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Back when Tyrannosaurus was snacking on Triceratops Adobe produced a book called, I think, ‘Interaction by Design’. In it they had a diagram about images which has stayed in my mind all these years after. In the diagram there were three elements: ‘quality’, ‘size’ and ‘speed’ — the point was, you could have any two. And all these years later, it’s still true. You can have small hi-res images that load quickly. Or big low-res images that load quickly. Or big hi-res images which take so long to load your readers might as well go away and make a cup of coffee while they wait. Nobody has invented to a solution to this conundrum yet: it’s the Fermat’s Last Theorem of web design. A while back I described how it’s possible to create a large low-res image with a hi-res highlight, which is the best compromise I’ve come across. But there are plenty of situations where it won’t cut it.

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I think with high-speed internet (via cable or wi-if) then I think it’s now possible to have all three.

Stacks provides the option to turn on/off elements based on phone/tablet/desktop, perhaps an option to measure the internet connection speed might be a useful function.

This way, images could be delivered based on internet performance rather than screen size.

I do the whole process in photoshop. Crop to the maximum size it will be displayed on the site. Then sharpen to taste, maybe a little extra because it will be compressed. Then I compress using the legacy “save for web” export. Photoshop’s Save For Web probably is not as efficient as some modern compressors like Squoosh, but it is decent.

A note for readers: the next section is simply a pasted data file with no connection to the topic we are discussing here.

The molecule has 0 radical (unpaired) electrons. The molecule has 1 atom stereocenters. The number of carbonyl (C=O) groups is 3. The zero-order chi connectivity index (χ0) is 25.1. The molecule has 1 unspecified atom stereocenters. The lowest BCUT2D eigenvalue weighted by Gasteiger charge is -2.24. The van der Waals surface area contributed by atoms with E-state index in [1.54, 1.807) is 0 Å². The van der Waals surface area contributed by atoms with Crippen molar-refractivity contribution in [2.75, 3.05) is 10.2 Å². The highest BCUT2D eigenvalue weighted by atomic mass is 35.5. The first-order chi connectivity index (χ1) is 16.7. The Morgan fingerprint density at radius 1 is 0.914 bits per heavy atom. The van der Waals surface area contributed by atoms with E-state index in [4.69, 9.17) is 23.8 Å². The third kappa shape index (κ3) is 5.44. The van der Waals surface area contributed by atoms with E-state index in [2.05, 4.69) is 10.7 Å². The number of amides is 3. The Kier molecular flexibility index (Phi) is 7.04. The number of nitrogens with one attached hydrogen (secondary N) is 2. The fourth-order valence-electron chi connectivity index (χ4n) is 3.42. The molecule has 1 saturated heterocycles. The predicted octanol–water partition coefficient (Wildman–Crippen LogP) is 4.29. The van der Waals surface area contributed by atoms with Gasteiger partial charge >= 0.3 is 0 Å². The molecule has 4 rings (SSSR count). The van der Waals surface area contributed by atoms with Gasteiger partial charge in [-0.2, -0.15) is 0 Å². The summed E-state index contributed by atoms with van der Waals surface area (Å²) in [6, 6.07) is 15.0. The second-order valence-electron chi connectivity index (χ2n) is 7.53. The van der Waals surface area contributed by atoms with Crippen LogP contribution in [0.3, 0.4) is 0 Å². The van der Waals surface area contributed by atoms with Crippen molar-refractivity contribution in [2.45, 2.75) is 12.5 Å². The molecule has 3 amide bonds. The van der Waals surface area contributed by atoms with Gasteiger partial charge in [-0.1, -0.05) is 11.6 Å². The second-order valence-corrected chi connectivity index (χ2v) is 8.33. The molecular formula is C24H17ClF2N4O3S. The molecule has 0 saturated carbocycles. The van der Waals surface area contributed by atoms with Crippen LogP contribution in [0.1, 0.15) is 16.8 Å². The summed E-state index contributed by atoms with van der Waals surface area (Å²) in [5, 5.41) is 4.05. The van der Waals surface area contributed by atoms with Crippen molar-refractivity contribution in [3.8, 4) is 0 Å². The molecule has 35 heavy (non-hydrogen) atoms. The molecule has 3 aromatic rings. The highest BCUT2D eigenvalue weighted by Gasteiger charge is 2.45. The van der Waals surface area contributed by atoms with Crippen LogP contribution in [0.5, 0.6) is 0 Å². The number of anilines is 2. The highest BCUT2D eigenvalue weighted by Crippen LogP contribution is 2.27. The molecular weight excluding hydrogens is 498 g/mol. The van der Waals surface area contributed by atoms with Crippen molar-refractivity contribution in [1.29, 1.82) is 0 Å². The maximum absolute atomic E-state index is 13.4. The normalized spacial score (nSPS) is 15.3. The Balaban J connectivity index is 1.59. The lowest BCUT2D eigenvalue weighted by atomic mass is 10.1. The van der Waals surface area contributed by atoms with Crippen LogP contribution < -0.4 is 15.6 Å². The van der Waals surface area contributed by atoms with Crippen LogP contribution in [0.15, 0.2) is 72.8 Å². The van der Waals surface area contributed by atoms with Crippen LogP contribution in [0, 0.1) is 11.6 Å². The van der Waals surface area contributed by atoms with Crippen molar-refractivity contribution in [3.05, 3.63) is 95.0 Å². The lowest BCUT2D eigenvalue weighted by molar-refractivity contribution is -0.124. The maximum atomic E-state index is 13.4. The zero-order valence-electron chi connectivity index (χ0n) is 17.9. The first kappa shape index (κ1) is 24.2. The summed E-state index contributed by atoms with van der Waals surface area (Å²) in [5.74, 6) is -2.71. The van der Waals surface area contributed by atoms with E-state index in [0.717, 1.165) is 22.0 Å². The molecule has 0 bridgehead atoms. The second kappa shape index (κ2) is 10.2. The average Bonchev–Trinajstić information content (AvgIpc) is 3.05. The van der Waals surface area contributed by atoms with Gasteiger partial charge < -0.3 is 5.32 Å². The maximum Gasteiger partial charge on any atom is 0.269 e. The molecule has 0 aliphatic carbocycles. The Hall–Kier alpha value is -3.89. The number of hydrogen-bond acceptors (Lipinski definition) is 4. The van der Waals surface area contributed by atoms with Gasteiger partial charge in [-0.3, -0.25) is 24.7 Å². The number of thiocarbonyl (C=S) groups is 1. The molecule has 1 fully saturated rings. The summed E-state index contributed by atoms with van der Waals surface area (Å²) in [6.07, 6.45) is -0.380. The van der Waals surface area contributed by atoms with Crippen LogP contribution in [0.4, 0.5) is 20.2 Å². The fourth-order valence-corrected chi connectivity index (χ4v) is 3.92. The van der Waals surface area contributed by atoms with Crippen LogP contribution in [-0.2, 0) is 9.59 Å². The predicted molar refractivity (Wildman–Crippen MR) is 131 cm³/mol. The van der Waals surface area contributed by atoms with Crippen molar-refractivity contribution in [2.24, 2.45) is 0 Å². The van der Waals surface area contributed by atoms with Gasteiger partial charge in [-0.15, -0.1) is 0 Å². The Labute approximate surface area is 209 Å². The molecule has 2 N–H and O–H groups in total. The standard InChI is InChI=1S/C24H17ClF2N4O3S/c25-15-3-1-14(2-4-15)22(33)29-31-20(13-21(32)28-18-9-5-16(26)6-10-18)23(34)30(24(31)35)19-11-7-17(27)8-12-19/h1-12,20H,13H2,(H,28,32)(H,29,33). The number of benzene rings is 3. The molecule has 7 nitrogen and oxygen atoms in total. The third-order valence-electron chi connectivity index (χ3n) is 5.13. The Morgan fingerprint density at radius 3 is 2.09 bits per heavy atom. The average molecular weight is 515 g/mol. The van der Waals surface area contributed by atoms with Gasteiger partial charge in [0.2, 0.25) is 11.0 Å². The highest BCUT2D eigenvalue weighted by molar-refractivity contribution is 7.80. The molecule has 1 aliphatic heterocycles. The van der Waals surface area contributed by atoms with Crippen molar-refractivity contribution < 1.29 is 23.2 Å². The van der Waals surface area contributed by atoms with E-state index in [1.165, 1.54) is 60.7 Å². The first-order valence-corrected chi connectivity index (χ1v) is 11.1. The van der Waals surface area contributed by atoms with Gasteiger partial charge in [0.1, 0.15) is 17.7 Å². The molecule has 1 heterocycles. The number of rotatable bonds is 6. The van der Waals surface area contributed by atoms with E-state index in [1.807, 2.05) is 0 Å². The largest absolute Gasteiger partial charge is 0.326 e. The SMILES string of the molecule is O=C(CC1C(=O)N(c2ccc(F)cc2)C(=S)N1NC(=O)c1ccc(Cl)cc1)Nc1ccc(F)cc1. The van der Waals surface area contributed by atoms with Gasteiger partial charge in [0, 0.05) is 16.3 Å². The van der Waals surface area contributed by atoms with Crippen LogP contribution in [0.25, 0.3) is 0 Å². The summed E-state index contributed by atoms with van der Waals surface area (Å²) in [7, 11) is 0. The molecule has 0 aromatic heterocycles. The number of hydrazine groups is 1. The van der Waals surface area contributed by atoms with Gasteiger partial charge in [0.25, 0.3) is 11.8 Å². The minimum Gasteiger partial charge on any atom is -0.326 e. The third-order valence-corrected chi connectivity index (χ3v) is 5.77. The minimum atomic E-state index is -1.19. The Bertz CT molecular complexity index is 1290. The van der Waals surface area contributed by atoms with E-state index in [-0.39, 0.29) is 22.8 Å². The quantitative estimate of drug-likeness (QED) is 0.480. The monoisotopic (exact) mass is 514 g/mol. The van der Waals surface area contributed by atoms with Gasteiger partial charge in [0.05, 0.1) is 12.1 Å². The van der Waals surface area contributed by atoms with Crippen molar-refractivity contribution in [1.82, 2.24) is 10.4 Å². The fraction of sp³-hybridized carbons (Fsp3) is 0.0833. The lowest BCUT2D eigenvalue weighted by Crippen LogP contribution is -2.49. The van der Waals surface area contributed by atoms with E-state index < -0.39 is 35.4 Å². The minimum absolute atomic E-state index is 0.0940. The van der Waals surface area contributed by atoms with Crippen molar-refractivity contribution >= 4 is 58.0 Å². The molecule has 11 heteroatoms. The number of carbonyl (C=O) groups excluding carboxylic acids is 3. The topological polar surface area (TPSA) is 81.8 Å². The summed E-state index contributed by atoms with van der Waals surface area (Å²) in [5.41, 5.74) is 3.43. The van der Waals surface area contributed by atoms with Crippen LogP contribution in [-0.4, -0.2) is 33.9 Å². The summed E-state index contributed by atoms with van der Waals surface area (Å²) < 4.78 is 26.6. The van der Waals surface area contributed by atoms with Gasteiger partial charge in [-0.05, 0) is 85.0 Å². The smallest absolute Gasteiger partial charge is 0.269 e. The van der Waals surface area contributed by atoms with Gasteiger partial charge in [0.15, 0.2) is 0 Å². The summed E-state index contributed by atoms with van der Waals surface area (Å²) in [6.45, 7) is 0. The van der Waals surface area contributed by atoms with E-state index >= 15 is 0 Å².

I think for those who genuinely want to deliver lots of large retina images, then perhaps consider offering a gallery solution with a choice of what size to view. Of course the other big issue with art and photography sites is that if you provide large high resolution images you should really protect those image with some way to stop people downloading them and printing them. All of that would be a lot of effort.

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If you don’t go 2x for 4K+ screens, then yes, the images will be noticeably not crisp. I always go 2x. Export from whatever at JPEG 100% quality, then use the free ImageOptim app to compress to a manageable file size.